Elizabeth Garrett Anderson was quite a remarkable woman by Victorian standards. She was the first Englishwoman to qualify as a physician and surgeon in Britain, and was the co-founder of the first hospital staffed by women. She was also the first dean of a British medical school, the first female doctor of medicine in France, the first woman in Britain to be elected to a school board, and the first female mayor and magistrate in Britain.
Elizabeth was born on 9th June 1836 in Whitechapel, London, the second of 12 children of Newson Garett and his wife Louisa (nee Dunnell). Newson, not academically inclined, became a silversmith and the manager of a large pawnbroker’s shop. However, wanting to succeed, he eventually moved his family to Suffolk, where he bought a barley and coal merchants business in Snape, and constructed Snape Maltings (we took our grandchildren to Snape Maltings at Christmas to see Santa Claus!). Newson became a prosperous businessman, and was able to build Alde House, a mansion on a hill at Aldeburgh, for his family. All of Newson’s children grew up to become achievers in the professional classes of late Victorian England.
There was no school in Aldeburgh, and so Elizabeth was home-schooled by her mother, later being taught by a governess from the ages of 10 – 13, thereafter she was sent to a private boarding school in Blackheath, London, which was run by the step-aunts of the poet Robert Browning. Elizabeth’s main complaint about the school was the lack of science and mathematics instruction. In 1854 when she was 18, she went to Gateshead to visit a friend, and met the feminist Emily Davies, the future co-founder of Girton College, Cambridge, who became a lifelong friend and confidante.
Reading The English Woman’s Journal in 1858, Elizabeth Garrett learned of Elizabeth Blackwell, who had become the first female doctor in the USA in 1849. Elizabeth Garrett joined the Society for Promoting the Employment of Women, which organised Dr Blackwell’s lectures on Medicine as a Profession for Ladies. Through this society Elizabeth met Dr Blackwell and her future was sealed. Elizabeth’s father Newson agreed to support his daughter financially, after initially opposing the radical idea of her becoming a physician.
Elizabeth spent an initial 6 months as a surgery nurse at the Middlesex Hospital. After proving to be a good nurse, she was allowed to attend an outpatients’ clinic. She unsuccessfully attempted to enrol in the hospital’s medical school, but was allowed private tuition in Latin, Greek and Materia Medica (medicines) with the hospital’s apothecary while continuing her work as a nurse. She employed a tutor to study anatomy and physiology, and eventually was allowed into the dissecting room and the chemistry lectures. Gradually she became an unwelcome presence among the male students, who campaigned against her admittance. She was obliged to leave the Middlesex Hospital, but she did so with an honours certificate in chemistry and Materia Medica. She then applied to several medical schools, but was turned down for all of them. She then continued her private education and in 1865 finally obtained a licence to practise medicine from the Society of Apothecaries.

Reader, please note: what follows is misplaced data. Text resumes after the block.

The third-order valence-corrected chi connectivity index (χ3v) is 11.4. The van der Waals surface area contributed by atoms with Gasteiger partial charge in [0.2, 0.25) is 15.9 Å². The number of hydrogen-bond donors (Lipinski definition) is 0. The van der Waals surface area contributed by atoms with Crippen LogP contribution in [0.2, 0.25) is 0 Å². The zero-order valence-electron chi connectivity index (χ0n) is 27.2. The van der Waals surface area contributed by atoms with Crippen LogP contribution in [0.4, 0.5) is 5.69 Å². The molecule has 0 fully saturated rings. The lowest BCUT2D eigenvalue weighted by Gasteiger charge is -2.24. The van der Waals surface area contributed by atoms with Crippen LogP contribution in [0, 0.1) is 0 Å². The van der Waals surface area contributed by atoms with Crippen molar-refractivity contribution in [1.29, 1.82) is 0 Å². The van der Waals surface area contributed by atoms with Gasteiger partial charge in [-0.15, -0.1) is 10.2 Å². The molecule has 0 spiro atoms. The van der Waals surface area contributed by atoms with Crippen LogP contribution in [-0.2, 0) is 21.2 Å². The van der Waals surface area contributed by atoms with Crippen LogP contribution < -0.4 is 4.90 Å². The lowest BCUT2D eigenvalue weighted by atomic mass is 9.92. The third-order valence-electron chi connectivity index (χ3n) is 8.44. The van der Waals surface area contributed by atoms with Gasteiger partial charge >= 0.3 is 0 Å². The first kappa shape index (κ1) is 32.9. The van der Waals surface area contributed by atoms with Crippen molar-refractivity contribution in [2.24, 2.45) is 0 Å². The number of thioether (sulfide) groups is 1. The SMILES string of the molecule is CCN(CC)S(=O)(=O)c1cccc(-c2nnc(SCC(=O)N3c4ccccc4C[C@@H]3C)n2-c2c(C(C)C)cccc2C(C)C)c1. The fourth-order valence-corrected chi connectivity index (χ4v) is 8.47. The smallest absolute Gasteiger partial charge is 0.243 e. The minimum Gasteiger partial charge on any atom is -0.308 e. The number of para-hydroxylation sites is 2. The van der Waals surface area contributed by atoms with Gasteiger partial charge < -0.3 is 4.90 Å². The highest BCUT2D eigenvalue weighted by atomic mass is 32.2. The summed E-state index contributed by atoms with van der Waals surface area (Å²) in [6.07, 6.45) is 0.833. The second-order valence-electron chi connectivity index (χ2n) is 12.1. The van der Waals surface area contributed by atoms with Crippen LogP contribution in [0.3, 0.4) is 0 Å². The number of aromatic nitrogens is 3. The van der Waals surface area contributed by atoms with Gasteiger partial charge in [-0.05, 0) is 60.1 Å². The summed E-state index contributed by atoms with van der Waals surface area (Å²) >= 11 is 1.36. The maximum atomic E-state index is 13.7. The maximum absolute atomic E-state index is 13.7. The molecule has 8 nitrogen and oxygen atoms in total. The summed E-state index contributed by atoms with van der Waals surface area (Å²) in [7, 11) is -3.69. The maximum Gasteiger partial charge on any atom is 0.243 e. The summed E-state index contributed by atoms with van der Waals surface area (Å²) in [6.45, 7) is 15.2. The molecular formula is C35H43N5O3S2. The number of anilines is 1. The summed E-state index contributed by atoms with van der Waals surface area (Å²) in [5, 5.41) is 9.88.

Unable to take up a medical post in any hospital due to her sex, Elizabeth opened her own practice at 20 Upper Berkeley Street, London, opening an outpatients’ dispensary after 6 months at 69 Seymour Place to enable poor women to obtain medical help from a qualified practitioner of their own gender. In the first year she had 3000 new patients. On learning that the Dean of the faculty of medicine at the University of Sorbonne, Paris, was in favour of admitting female medical students, Elizabeth studied French so that she could apply for a medical degree, which she obtained in 1870. In 1871 she married steamship company co-owner James Anderson and eventually had three children without giving up her medical practice, but her second child Margaret died of meningitis in 1875 aged one. In 1872 her dispensary became the New Hospital for Women and Children, treating women from all over London for gynaecological conditions, moving to a new premises in Marylebone Street in 1874.
In 1873 Elizabeth gained membership of the British Medical Association and remained the only female member for 19 years, due to the Association’s vote against the admission of further women (in 1897 Elizabeth was elected president of the East Anglian branch of the British Medical Association).
Around 1874 Elizabeth entered into discussion with male medical views regarding women. Henry Maudsley’s article on Sex and Mind in Education argued that education for women caused over-exertion and reduced their reproductive capacity, sometimes causing nervous and mental disorders. Elizabeth’s argument was that the real danger for women was boredom. In the same year she co-founded the London School of Medicine for Women, and became a lecturer in what was the only hospital in Britain to offer courses for women. She appointed Dr Elizabeth Blackwell as Professor of Gynaecology. She continued to work there for the rest of her career and was dean of the school from 1883 to 1902. The school was later called the Royal Free Hospital of Medicine, which later became part of what is now the medical school of University College, London.
On 9th November 1908 Elizabeth was elected mayor of Aldeburgh, the first female mayor in England. She died in 1917 aged 81, and is buried in the churchyard of St Peter and St Paul’s Church, Aldeburgh, Suffolk.